The Madeleine Brand Show for August 5, 2011

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Over the last decade, marine biologists have attached thousands of electronic tags to animals swimming in the Pacific Ocean. Their goal was to figure out where the animals were migrating - how far, how deep and in what kind of water. From tuna to whales, nearly 2,000 individual animals were tracked from 23 different species. A staggering amount of data was collected and the results were recently published in the journal, Nature. Our favorite marine biologist, Pat Krug, tells us about the massive movement of wildlife the data shows in two hotspots off the California coast.
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According to the federal government's jobs report, 117,000 jobs were added in July, bringing the unemployment rate down slightly, to 9.1 percent. In other words, just enough to hold steady. The bit of good news caused markets to briefly rally, but they may not hold steady after a slide Thursday that sunk the Dow to its lowest point since October 2008. Investors are concerned about European debt and slow U.S. growth, prompting at least one columnist at the New York Times to ask (again), are we headed for a double-dip recession? Roben Farzad of Bloomberg Businessweek joins us to break down the numbers.
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Economic uncertainty is causing financial worries worldwide. The Dow plunged 513 points Thursday over fears of a double dip recession, and the European Central Bank has stepped in to calm markets across the Atlantic. With financial fluctuation in the air, what's an average investor to do? Hoard gold bars? Buy a share of Apple stock? Liz Weston author of "The 10 Commandments of Money: Survive and Thrive in the New Economy," guides us through the options.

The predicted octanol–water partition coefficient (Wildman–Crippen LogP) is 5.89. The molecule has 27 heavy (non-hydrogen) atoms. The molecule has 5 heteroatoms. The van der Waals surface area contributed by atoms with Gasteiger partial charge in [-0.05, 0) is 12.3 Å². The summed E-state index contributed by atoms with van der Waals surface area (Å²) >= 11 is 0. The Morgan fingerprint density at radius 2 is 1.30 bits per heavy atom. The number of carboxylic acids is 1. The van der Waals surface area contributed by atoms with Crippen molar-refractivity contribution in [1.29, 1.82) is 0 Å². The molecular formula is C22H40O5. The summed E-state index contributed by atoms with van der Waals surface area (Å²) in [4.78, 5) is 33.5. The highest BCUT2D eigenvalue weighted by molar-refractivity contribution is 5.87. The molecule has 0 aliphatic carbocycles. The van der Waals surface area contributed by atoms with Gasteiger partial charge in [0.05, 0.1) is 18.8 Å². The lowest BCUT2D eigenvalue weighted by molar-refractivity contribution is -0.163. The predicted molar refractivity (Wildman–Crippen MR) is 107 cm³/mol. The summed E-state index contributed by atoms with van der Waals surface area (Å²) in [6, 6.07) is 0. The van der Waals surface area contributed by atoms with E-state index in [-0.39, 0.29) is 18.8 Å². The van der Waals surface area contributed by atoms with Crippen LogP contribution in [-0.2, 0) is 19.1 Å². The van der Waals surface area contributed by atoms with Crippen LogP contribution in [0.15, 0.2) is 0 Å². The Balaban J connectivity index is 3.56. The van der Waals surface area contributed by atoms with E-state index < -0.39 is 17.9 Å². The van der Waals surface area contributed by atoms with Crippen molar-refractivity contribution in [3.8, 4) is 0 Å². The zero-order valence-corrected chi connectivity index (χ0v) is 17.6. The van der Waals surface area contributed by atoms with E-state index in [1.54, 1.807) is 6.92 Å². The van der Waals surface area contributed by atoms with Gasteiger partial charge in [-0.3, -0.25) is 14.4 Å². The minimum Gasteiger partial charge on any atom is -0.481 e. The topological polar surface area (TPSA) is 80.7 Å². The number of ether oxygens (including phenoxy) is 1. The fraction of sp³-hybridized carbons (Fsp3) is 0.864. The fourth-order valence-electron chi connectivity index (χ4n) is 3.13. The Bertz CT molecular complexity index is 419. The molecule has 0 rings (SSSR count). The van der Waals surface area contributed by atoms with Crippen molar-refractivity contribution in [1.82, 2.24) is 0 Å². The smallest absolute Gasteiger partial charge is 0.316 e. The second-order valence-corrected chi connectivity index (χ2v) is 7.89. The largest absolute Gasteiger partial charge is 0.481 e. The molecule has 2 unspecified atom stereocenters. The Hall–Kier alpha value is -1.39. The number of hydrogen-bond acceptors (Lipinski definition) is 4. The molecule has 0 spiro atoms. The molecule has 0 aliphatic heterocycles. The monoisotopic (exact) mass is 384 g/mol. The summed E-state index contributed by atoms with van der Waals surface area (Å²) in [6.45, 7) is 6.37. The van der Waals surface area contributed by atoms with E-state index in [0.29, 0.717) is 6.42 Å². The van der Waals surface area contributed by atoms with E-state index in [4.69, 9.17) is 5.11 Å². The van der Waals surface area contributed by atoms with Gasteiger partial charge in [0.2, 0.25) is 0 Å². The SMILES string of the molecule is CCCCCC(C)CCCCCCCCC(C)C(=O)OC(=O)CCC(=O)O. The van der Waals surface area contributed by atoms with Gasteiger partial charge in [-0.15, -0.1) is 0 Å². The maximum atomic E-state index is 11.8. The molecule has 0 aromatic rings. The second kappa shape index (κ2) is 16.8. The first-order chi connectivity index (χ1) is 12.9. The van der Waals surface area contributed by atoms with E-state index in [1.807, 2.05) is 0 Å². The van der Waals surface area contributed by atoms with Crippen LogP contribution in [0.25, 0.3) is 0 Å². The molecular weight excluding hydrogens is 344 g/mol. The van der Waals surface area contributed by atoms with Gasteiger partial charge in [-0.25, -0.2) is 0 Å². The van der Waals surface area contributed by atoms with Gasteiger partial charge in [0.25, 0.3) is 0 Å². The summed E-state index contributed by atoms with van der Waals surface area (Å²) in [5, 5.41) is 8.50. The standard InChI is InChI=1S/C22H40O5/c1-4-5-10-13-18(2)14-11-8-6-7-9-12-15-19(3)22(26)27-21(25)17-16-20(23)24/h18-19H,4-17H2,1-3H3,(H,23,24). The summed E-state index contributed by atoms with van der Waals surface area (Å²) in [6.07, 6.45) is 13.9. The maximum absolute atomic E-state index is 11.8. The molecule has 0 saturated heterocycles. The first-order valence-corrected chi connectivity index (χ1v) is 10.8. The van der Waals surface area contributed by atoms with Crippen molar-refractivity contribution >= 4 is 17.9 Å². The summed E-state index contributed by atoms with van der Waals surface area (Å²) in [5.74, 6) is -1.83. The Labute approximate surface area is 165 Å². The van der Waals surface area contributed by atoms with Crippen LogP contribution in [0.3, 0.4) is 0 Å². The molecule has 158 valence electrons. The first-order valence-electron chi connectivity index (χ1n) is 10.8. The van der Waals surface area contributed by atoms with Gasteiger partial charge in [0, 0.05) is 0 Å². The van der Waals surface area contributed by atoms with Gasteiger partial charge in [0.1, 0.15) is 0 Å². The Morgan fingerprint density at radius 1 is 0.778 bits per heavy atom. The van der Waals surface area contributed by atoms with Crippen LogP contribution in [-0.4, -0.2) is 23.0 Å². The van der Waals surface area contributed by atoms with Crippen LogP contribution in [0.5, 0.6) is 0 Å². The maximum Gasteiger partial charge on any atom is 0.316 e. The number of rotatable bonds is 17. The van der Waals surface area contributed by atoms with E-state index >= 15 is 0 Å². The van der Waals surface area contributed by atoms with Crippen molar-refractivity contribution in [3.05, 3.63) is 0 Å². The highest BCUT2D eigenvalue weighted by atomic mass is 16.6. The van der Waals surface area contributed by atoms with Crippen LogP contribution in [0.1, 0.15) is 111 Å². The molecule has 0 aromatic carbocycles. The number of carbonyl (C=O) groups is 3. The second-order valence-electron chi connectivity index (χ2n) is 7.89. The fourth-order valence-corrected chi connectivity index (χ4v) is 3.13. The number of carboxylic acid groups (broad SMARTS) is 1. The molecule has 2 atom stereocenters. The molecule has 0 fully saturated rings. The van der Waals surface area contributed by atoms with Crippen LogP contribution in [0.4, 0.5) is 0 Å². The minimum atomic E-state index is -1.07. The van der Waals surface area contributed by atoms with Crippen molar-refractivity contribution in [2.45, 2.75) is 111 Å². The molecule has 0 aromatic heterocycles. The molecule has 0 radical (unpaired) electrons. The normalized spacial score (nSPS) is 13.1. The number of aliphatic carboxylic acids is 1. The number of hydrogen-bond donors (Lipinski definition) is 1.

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How police can best deal with mentally ill suspects

Kelly Thomas was schizophrenic. The 37 year-old homeless man from Fullerton was beaten by police and later died. Responding to public outrage, Fullerton Police are considering ways to better train officers on how to interact with mentally ill suspects. KPCC's Frank Stoltze tells us about programs already in place in San Francisco and Los Angeles.
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Kelly Thomas, the homeless man who died in July after allegedly being beaten by Fullerton police, had a long history of battling schizophrenia. He went on and off medication and refused treatment for years. With proper care Kelly may have been able to be helped, but legally a mentally ill person cannot be forced to undergo treatment unless they are deemed a danger to themselves or others. By then it's often too late. Because Kelly was an adult, there was little his parents could do legally to get him treatment, though there is a law on the books in California that could get around this problem.
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Thirty six million pounds of fresh and frozen turkey have been recalled. The meat has been linked to a salmonella outbreak that's killed one California man and sickened more than 70 others. It's been five years since an E. Coli outbreak linked to spinach from the Salinas Valley killed three people and made 200 others sick. The resulting food safety standards in California are now the model for proposed national standards. Reporter Krista Almanzan from KAZU in Monterey looks at how the program works.
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The days of the eight-hour Jerry Lewis telethon for the Muscular Dystrophy Association are no more. The MDA announced the 85-year-old comedian will retire from his role as host of their charity event. Luke Burbank weighs in on what Jerry brought to the world of TV fundraising. Also, Luke tells the tale of a small town mayor in New Mexico who is hot water for signing city contracts while drunk. And Luke talks about U.K. punks helping to preserve historic buildings in the English country side.
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